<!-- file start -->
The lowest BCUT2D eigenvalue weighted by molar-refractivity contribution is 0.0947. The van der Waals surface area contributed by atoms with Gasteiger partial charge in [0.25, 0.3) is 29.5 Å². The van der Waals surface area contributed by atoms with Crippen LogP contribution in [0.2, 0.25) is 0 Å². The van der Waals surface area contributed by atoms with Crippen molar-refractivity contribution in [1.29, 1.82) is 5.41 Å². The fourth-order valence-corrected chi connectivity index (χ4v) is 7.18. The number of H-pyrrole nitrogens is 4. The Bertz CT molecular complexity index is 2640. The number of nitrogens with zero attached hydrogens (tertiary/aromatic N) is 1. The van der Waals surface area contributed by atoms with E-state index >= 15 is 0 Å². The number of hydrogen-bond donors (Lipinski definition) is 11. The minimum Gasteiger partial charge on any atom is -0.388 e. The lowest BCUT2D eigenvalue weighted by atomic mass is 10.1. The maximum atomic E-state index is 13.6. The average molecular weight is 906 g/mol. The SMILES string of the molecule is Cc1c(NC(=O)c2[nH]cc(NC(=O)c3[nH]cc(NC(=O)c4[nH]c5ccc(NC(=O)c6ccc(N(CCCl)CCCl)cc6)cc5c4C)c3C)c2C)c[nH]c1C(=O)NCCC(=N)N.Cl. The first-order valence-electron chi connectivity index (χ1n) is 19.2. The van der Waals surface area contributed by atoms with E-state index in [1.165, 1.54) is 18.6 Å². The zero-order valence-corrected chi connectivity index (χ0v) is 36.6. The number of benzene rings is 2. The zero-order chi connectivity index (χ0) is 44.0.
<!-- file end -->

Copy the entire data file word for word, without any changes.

The lowest BCUT2D eigenvalue weighted by molar-refractivity contribution is 0.0947. The van der Waals surface area contributed by atoms with Gasteiger partial charge in [0.25, 0.3) is 29.5 Å². The van der Waals surface area contributed by atoms with Crippen LogP contribution in [0.2, 0.25) is 0 Å². The van der Waals surface area contributed by atoms with Crippen molar-refractivity contribution in [1.29, 1.82) is 5.41 Å². The fourth-order valence-corrected chi connectivity index (χ4v) is 7.18. The number of H-pyrrole nitrogens is 4. The Bertz CT molecular complexity index is 2640. The number of nitrogens with zero attached hydrogens (tertiary/aromatic N) is 1. The van der Waals surface area contributed by atoms with E-state index >= 15 is 0 Å². The number of hydrogen-bond donors (Lipinski definition) is 11. The minimum Gasteiger partial charge on any atom is -0.388 e. The lowest BCUT2D eigenvalue weighted by atomic mass is 10.1. The maximum atomic E-state index is 13.6. The average molecular weight is 906 g/mol. The SMILES string of the molecule is Cc1c(NC(=O)c2[nH]cc(NC(=O)c3[nH]cc(NC(=O)c4[nH]c5ccc(NC(=O)c6ccc(N(CCCl)CCCl)cc6)cc5c4C)c3C)c2C)c[nH]c1C(=O)NCCC(=N)N.Cl. The first-order valence-electron chi connectivity index (χ1n) is 19.2. The van der Waals surface area contributed by atoms with E-state index in [1.165, 1.54) is 18.6 Å². The zero-order valence-corrected chi connectivity index (χ0v) is 36.6. The number of benzene rings is 2. The zero-order chi connectivity index (χ0) is 44.0.